Saying Goodbye to Old Django

We recently wrote about our switch from TravisCI and Coveralls to CircleCI and CodeCov in How We Maintain High Levels of Code Quality.

In addition to adding Django 2.0 compatibility testing, we are dropping support for Django 1.8, 1.9, and 1.10 since their official support has ended. Python 3.3 has reached end of life and is removed from compatibility testing as well. Django 2.0 no longer supports Python 2, so that combination is also removed. This table shows the combinations of Django and Python supported by Pinax:

Django \ Python 2.7 3.4 3.5 3.6
1.11 * * * *
2.0 * * *

About Automated Testing

We run detox locally to see which test configurations fail and why. In addition, we use isort for automated import sorting and flake8-quotes for enforcing our double quote standard.

Django 2.0 Deprecations

These are the most common deprecations we encountered when upgrading to Django 2.0 as well as their resolutions.

1. url

from django.core.urlresolvers import reverse

Becomes:

from django.urls import reverse

2. MIDDLEWARE

In settings.py, we change MIDDLEWARE_CLASSES to MIDDLEWARE per the 1.11 docs.

3. django.shortcuts.render()

The django.shortcuts.render_to_response() method is deprecated in favor of django.shortcuts.render().

4. User.is_authenticated and User.is_anonymous

We change references to User.is_authenticated() and User.is_anonymous() to property references (User.is_authenticated and User.is_anonymous).

5. SessionAuthenticationMiddleware

We remove references to SessionAuthenticationMiddleware class.

This middleware is no longer needed since session authentication is unconditionally enabled in Django 1.10+.

6. assignment_tag becomes simple_tag

We change out @register.assignment_tag for @register.simple_tag.

Django 2.0 Updates

These are the most common updates we made when upgrading to Django 2.0:

7. on_delete=models.CASCADE

We add on_delete=models.CASCADE (or some other value) to all ForeignKey and OneToOne model fields. This is required for Django 2.0.

8. compat.py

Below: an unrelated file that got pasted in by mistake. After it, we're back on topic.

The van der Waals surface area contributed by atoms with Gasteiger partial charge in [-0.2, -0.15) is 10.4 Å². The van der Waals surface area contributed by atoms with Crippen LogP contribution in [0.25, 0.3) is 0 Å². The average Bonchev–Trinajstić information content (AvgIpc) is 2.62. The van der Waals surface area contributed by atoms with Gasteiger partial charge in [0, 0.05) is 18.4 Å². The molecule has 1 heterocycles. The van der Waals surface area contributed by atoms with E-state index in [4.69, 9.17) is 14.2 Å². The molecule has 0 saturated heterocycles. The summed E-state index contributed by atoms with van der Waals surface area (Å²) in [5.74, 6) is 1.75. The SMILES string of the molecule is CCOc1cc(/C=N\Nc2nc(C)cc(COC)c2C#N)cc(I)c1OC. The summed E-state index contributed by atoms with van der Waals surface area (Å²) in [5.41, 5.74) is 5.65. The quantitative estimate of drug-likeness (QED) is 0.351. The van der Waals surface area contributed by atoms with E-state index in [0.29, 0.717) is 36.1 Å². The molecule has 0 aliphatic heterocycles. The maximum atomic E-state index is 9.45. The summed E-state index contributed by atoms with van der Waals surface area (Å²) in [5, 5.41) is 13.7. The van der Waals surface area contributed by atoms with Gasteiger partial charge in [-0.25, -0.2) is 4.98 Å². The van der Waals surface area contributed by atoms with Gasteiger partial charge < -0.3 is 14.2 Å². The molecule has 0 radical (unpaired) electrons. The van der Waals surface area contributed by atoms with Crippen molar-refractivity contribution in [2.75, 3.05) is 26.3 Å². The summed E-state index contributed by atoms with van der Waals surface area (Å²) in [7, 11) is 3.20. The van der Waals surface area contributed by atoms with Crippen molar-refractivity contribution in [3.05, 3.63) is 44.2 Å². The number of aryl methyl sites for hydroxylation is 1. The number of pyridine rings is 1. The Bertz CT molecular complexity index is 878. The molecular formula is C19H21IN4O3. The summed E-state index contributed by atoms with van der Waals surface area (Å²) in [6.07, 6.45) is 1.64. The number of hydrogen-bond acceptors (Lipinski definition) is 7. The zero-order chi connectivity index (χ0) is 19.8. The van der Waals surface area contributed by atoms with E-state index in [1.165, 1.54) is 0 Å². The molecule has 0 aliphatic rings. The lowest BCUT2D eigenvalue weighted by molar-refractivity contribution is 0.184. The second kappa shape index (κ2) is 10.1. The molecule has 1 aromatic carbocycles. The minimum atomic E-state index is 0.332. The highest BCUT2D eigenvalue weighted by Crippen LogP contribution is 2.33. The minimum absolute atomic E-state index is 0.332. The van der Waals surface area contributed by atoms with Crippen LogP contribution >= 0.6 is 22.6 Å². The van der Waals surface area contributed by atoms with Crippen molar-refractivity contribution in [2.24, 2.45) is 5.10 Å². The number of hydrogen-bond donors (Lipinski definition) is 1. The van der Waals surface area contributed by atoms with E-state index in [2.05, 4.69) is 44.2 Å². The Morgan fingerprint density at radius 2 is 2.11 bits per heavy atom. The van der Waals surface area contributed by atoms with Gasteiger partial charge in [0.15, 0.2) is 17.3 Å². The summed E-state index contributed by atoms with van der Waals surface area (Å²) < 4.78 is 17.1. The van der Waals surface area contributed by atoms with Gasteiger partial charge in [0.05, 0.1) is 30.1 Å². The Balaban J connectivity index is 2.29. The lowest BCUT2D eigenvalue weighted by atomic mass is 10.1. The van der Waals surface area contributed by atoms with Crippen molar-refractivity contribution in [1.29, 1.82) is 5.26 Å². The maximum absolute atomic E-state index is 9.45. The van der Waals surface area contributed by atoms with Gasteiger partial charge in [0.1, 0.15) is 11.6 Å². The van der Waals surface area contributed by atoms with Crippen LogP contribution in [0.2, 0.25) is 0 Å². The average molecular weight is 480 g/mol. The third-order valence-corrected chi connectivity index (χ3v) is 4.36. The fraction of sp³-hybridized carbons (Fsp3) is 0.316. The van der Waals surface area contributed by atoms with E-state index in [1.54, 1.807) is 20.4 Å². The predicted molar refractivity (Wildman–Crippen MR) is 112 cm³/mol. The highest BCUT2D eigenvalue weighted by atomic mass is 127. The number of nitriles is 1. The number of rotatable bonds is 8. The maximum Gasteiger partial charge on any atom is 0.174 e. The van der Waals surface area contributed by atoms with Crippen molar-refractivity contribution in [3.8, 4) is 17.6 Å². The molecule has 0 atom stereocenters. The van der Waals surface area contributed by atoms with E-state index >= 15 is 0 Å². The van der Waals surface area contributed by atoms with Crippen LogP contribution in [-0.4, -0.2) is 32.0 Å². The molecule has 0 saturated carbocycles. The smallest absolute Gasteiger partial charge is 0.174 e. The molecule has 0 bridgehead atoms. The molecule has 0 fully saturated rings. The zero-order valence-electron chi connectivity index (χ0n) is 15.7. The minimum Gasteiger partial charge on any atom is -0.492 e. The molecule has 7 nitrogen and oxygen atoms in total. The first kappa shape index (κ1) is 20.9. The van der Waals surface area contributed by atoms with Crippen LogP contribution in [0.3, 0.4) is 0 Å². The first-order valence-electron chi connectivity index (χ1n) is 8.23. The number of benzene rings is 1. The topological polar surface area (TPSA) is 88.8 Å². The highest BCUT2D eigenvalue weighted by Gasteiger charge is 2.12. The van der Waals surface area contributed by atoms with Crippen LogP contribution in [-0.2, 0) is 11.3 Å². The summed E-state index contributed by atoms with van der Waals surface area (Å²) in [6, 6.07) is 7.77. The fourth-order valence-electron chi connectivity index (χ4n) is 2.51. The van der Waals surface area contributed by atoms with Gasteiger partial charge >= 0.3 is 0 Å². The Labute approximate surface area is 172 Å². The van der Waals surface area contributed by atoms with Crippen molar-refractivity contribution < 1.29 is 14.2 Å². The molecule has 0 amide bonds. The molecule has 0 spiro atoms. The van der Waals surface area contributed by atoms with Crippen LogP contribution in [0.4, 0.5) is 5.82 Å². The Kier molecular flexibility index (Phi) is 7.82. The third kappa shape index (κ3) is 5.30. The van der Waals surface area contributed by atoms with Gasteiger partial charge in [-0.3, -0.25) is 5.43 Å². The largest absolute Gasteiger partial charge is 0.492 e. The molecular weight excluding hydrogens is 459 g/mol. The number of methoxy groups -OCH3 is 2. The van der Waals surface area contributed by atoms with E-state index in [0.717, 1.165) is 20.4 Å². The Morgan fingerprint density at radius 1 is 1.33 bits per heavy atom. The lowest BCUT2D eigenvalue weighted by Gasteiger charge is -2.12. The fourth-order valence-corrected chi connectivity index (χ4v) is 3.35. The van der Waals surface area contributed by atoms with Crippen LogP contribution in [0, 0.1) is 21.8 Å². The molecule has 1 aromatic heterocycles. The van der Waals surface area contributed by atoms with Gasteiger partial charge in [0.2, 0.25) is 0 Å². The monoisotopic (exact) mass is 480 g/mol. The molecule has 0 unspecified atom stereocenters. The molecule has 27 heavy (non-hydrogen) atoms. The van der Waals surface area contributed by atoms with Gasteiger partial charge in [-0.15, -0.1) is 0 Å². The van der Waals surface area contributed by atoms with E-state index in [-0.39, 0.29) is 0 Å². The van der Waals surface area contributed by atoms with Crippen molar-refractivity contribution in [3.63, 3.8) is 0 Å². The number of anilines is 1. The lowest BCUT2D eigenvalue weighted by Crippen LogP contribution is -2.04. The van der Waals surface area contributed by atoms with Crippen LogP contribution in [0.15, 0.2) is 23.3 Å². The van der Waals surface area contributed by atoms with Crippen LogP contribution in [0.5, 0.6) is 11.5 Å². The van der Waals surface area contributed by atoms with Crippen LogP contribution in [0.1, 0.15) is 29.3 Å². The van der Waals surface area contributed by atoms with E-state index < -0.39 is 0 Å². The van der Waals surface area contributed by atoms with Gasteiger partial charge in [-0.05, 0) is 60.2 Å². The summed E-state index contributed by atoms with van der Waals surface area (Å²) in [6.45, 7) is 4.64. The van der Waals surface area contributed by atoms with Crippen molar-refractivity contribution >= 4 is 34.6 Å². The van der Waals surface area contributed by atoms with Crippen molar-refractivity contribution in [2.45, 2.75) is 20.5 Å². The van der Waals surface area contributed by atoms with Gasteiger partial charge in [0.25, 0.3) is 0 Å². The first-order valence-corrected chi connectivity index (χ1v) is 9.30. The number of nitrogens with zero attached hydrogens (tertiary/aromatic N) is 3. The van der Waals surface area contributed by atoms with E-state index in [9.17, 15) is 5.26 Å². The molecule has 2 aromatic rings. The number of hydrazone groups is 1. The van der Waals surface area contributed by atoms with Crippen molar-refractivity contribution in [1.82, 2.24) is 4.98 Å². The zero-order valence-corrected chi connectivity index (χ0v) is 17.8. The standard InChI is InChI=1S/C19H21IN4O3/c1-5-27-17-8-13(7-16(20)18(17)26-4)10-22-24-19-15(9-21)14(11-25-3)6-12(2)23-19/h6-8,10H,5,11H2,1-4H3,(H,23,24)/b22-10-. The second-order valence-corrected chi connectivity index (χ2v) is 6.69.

In reusable apps that could be used for both 1.11 and 2.0 we create a compat.py module, if needed.

Currently the only import issue we know is mock which did not exist in Python standard library unittest until Python 3.3. See pinax-announcements‘s compat.py for example imports, then use from .compat import mock.

9. URL namespacing

We need to add app_name = "pinax_announcements" or similar to urls.py.

For example:

from django.conf.urls import url

from . import views

urlpatterns = [
    url(r"^like/(?P<content_type_id>\d+):(?P<object_id>\d+)/$",
        views.LikeToggleView.as_view(),
        name="like_toggle")
]

Becomes:

from django.conf.urls import url

from . import views

app_name = "pinax_likes"

urlpatterns = [
    url(r"^like/(?P<content_type_id>\d+):(?P<object_id>\d+)/$",
        views.LikeToggleView.as_view(),
        name="like_toggle")
]

10. Use of path() in Projects

For new applications not requiring Django 1.11 compatibility we use path so we can write url definitions like this:

from django.urls import path

from . import views

app_name = "pinax_likes"

urlpatterns = [
    path("^like/<int:content_type_id>:<int:object_id>/$", views.LikeToggleView.as_view(), name="like_toggle")
]

Conclusion

There might be other issues to consider as you upgrade your site or app. These are just the ones we’ve come across so far while updating ours. For the full list of new features and changes in Django 2.0, see the official release notes.

If you need help, upgrading your site or building something new, don’t hesitate to let us know.

Happy upgrading!


Edited

Original draft had incorrect references to django.urls when they should have been django.conf.urls. I originally edited Kati's draft removing the conf by mistake. It has been fixed. Sorry for the confusion.

–Patrick Altman

Original draft should have referenced import reverse, but incorrectly referenced import include, url. I have corrected this.

–Kati Michel


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